23:13 S2: Do you know what the first exercise is, we do is we get really excited about being wrong, we kind of reprogram ourselves, because what we do is we reward for being wrong, because what we’re doing is we’re rewarding people from learning and getting curious. And so again, we need to still be happy at work, we don’t wanna come to work, can be depressed, and now I just… I can’t open my mouth, I can’t say anything. So we don’t wanna take everything away from them, so what we do is we say, Alright, if they’re willing to work on this, where does this typically go up, does it typically show up around your pet projects, does it show up on your views on your peers, wherever it goes out, and then we put very specific actions into place where they go and get curious, and we even practice those conversations around asking questions… Learning how to be open to other people’s opinions. When they come to me and they’re like, in a session, while this person is and that person is that… Well, I said, and we talk about, Well, that’s their reality, and learning how to accept someone else’s reality, but the funnest part of it is watching people get excited about learning, because that’s what we need to do because that replaces kind of…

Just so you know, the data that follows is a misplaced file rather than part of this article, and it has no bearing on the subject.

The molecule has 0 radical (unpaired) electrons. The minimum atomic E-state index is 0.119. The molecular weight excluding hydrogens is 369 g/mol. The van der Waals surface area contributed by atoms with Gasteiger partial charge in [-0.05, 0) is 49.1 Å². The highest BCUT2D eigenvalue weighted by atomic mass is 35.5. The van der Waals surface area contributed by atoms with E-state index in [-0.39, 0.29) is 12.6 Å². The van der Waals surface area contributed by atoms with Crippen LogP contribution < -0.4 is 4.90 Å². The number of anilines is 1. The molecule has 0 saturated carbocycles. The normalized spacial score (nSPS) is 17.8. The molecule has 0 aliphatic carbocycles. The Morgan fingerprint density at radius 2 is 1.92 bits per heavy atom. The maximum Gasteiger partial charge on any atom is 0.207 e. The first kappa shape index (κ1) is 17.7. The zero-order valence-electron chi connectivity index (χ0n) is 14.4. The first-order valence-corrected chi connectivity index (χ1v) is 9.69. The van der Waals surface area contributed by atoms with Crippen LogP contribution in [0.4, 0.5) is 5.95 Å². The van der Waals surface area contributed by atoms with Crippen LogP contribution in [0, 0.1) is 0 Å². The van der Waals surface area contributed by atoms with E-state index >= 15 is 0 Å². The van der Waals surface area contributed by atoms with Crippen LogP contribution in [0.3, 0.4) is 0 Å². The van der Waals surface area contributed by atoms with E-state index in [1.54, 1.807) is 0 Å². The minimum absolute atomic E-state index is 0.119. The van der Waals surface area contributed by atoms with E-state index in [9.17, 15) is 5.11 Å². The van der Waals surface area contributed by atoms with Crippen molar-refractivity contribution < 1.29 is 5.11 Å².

24:31 S2: That dopamine hit, right? And we practice with practice being wrong and rewarding for it.
24:38 S1: Well, I’m just trying to imagine what life would be like if every time I was wrong, I got a hit of dopamine, it would be like a drug addict to be on… Eats began for needles, you know? Exactly.
24:48 S2: Yeah, but it’s a lot of fun to go in, maybe him into your team and say, You guys are the closest to the customer, and I have some assumptions on why Product X isn’t doing right now, but I want to hear from you what’s going wrong, I want you guys to tell me, come up with at least 20 things that I should hear about this product and opening that space up, and the first time this we do this executive who’s a ditto being right, who’s been kind of a monster. The first time they ask people for their opinion to leading it’s crickets, ’cause I won… Everyone’s pushed that burner in a lot, and Yantai again, but we work on that language and we work on lettering and getting people to build trust one conversation at a time, but when they are able to get that information, and if they have all this information, they were not willing to listen to the day before, but today for whatever reason, is willing to listen to it and then they can take that information and do something with it to drive the business, it starts to provide reward. It feels good.